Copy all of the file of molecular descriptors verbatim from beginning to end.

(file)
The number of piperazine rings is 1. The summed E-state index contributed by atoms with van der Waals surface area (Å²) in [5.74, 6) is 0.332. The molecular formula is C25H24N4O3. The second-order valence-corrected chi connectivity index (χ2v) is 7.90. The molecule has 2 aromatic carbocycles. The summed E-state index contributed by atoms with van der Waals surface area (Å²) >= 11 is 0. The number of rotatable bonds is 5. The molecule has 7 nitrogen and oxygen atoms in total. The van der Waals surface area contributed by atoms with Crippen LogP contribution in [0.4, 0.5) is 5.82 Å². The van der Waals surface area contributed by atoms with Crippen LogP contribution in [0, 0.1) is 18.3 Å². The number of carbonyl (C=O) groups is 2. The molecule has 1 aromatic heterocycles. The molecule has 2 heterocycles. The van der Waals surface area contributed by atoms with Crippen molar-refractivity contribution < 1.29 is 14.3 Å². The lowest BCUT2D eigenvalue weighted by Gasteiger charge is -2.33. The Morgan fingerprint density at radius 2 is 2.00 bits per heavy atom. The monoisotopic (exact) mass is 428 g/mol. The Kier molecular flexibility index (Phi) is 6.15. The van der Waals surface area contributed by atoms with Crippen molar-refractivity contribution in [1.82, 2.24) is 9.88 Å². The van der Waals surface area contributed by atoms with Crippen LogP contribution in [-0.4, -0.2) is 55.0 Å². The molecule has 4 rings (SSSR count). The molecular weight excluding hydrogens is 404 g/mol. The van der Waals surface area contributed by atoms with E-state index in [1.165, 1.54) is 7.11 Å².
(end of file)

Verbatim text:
The number of piperazine rings is 1. The summed E-state index contributed by atoms with van der Waals surface area (Å²) in [5.74, 6) is 0.332. The molecular formula is C25H24N4O3. The second-order valence-corrected chi connectivity index (χ2v) is 7.90. The molecule has 2 aromatic carbocycles. The summed E-state index contributed by atoms with van der Waals surface area (Å²) >= 11 is 0. The number of rotatable bonds is 5. The molecule has 7 nitrogen and oxygen atoms in total. The van der Waals surface area contributed by atoms with Crippen LogP contribution in [0.4, 0.5) is 5.82 Å². The van der Waals surface area contributed by atoms with Crippen LogP contribution in [0, 0.1) is 18.3 Å². The number of carbonyl (C=O) groups is 2. The molecule has 1 aromatic heterocycles. The molecule has 2 heterocycles. The van der Waals surface area contributed by atoms with Crippen molar-refractivity contribution < 1.29 is 14.3 Å². The lowest BCUT2D eigenvalue weighted by Gasteiger charge is -2.33. The Morgan fingerprint density at radius 2 is 2.00 bits per heavy atom. The monoisotopic (exact) mass is 428 g/mol. The Kier molecular flexibility index (Phi) is 6.15. The van der Waals surface area contributed by atoms with Crippen molar-refractivity contribution in [1.82, 2.24) is 9.88 Å². The van der Waals surface area contributed by atoms with Crippen LogP contribution in [-0.4, -0.2) is 55.0 Å². The molecule has 4 rings (SSSR count). The molecular weight excluding hydrogens is 404 g/mol. The van der Waals surface area contributed by atoms with E-state index in [1.165, 1.54) is 7.11 Å².